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Stress and Strain

  • Last Updated : 02 Jun, 2021

One may have found that some things can stretch quickly, but stretching an iron rod seems difficult, doesn’t it? This article helps to understand why certain things are more malleable than others. Here topics like stress-strain curves are discussed because they’re useful for determining the tensile strength of a given material. When a deforming force is applied to a body its length decreases, as a result of this the molecules of the body go far apart. As a result of this, the spring is slightly compressed and the intermolecular forces get changed. The restoring forces developed in the spring bring these displaced molecules to their respective equilibrium potions. In other words, the body regains its original shape or length on the al of deforming force. This property of the body is known as elasticity

What is Elasticity?

Atoms and molecules in a solid are structured in such a manner that neighboring molecules exert a force on each other are known as the intermolecular forces. After the deforming forces are removed, the body returns to its original structure (length, shape, or volume). This is an example of elasticity.

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Elasticity is defined as the property of a solid body by virtue of which it regains its original configuration (shape and size) when the external deforming force and on it is removed is called elasticity. 



Restoring Force

When a deforming force is removed from a perfectly elastic body, it automatically and totally returns to its original state. Quartz and phosphor bronze are examples of almost perfectly elastic materials. A body is said to be perfectly elastic if it completely regains its original form when the deforming force acting on it is removed. There is no such material that can regain completely its original form. In other words, the concept of a perfectly elastic body is only an ideal concept. The nearest approach to the perfectly elastic body is quartz fiber.

And after the deforming force is removed, a plastic body is unable to revert to the original size and shape. Perfectly plastic body are those bodies which do not regain its original form, even slightly, when the deforming force is removed. When the deforming force is removed every material partially regains its original form. So the concept of a perfectly plastic body is also an ideal concept. Paraffin wax, wet clay is the nearest approach to perfect plastic bodies. Thus, plasticity is the property of the material body by virtue of which it does not regain its original configuration when the external force acting on it is removed.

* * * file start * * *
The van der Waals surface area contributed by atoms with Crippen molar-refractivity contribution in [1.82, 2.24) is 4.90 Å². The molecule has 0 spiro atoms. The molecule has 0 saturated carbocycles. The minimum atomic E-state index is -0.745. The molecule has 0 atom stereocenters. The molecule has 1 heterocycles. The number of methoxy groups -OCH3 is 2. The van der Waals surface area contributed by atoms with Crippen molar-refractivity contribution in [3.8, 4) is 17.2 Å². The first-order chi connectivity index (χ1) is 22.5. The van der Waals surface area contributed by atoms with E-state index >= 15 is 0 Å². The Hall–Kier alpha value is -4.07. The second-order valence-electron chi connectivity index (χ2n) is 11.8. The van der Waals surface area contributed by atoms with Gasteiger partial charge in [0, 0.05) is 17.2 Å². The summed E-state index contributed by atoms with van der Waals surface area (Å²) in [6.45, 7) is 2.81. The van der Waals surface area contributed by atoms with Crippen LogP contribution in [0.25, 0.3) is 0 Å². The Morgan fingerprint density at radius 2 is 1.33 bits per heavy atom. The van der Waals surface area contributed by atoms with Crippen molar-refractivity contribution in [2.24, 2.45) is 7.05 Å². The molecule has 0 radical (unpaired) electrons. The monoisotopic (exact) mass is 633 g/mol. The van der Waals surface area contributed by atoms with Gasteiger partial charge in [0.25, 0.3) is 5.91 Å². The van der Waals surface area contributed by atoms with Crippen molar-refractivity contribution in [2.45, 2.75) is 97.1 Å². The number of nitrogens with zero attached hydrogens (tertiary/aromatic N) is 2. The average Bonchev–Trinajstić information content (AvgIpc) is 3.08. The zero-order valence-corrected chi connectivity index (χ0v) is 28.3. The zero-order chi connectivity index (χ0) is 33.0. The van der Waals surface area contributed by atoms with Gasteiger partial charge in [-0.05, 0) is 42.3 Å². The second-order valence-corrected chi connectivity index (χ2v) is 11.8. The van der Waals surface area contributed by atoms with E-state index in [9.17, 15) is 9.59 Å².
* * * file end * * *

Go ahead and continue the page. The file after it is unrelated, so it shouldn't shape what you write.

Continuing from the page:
Stress

It is known that when a deforming force is applied to a body then the restoring forces are developed inside the body. Therefore, the restoring force per unit area of a body is called stress. 

The restoring force is equal and the opposite to the deforming force applied to the body. It can also be defined as the deforming force per unit area of the body.

Stress = Deforming force (F) / Area of the body (A)

or 

σ = F / A  

where, σ is the stress applied, F is the force applied and A is the area of force application



In SI, the unit of stress is N/m² or Nm-2, another unit is Pascal (Pa).

The Dimensional formula of stress is [ML-1T-2].

Stress is a scalar quantity i.e. it has only magnitude. 

Different Types of Stress

Stress applied to a material can be of five types. They are:

(1) Normal stress: Normal Stress is defined as the restoring force per unit area perpendicular to the surface of the body. It is further of two types: Tensile stress and Compressive stress. 

The length of a solid can be changed in two ways:

  • When two equal and opposite forces are applied at the end of a rod as shown in the figure.
  • When two equal and opposite forces are applied on two ends of the rod as shown in the figure.

  1. Tensile stress: When two equal and opposite forces are applied on a circular rod to increase its length, a restoring force equal to be applied force F normal to the cross-sectional area of the rod comes cross-section is known as tensile stress. Thus, tensile stress is defined as the restoring force or deforming force acting per unit area perpendicular to the cross-section of the body.
  2. Compressive Stress When two equal and opposite forces are applied at the ends of a rod as shown in figure (h) to decrease its length or to of the rod is known as compressive stress. This compressive stress is defined as the restoring force or deforming force acting per unit area perpendicular to the archon of the body. That is Compressive stress A in Under tensile stress or compressive stress, the net force acting on an object is zero, but the object is deformed. Tensile stress or compressive stress and also termed longitudinal stress